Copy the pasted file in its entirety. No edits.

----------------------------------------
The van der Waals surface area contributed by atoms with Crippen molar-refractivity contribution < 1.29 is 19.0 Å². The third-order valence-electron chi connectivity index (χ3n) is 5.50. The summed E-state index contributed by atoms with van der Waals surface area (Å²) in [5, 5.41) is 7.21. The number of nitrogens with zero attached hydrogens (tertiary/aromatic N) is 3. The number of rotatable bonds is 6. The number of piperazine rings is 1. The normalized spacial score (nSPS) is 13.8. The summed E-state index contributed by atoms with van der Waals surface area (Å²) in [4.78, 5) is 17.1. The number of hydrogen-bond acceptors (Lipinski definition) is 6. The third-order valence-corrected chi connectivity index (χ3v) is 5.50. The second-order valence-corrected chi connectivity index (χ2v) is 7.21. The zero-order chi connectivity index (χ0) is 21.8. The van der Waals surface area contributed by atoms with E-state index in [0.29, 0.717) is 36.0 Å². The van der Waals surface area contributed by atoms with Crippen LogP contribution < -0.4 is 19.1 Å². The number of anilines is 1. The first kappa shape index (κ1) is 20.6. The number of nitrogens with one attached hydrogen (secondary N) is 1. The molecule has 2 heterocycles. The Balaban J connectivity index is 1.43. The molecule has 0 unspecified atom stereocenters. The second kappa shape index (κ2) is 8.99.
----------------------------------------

The van der Waals surface area contributed by atoms with Crippen molar-refractivity contribution < 1.29 is 19.0 Å². The third-order valence-electron chi connectivity index (χ3n) is 5.50. The summed E-state index contributed by atoms with van der Waals surface area (Å²) in [5, 5.41) is 7.21. The number of nitrogens with zero attached hydrogens (tertiary/aromatic N) is 3. The number of rotatable bonds is 6. The number of piperazine rings is 1. The normalized spacial score (nSPS) is 13.8. The summed E-state index contributed by atoms with van der Waals surface area (Å²) in [4.78, 5) is 17.1. The number of hydrogen-bond acceptors (Lipinski definition) is 6. The third-order valence-corrected chi connectivity index (χ3v) is 5.50. The second-order valence-corrected chi connectivity index (χ2v) is 7.21. The zero-order chi connectivity index (χ0) is 21.8. The van der Waals surface area contributed by atoms with E-state index in [0.29, 0.717) is 36.0 Å². The van der Waals surface area contributed by atoms with Crippen LogP contribution < -0.4 is 19.1 Å². The number of anilines is 1. The first kappa shape index (κ1) is 20.6. The number of nitrogens with one attached hydrogen (secondary N) is 1. The molecule has 2 heterocycles. The Balaban J connectivity index is 1.43. The molecule has 0 unspecified atom stereocenters. The second kappa shape index (κ2) is 8.99.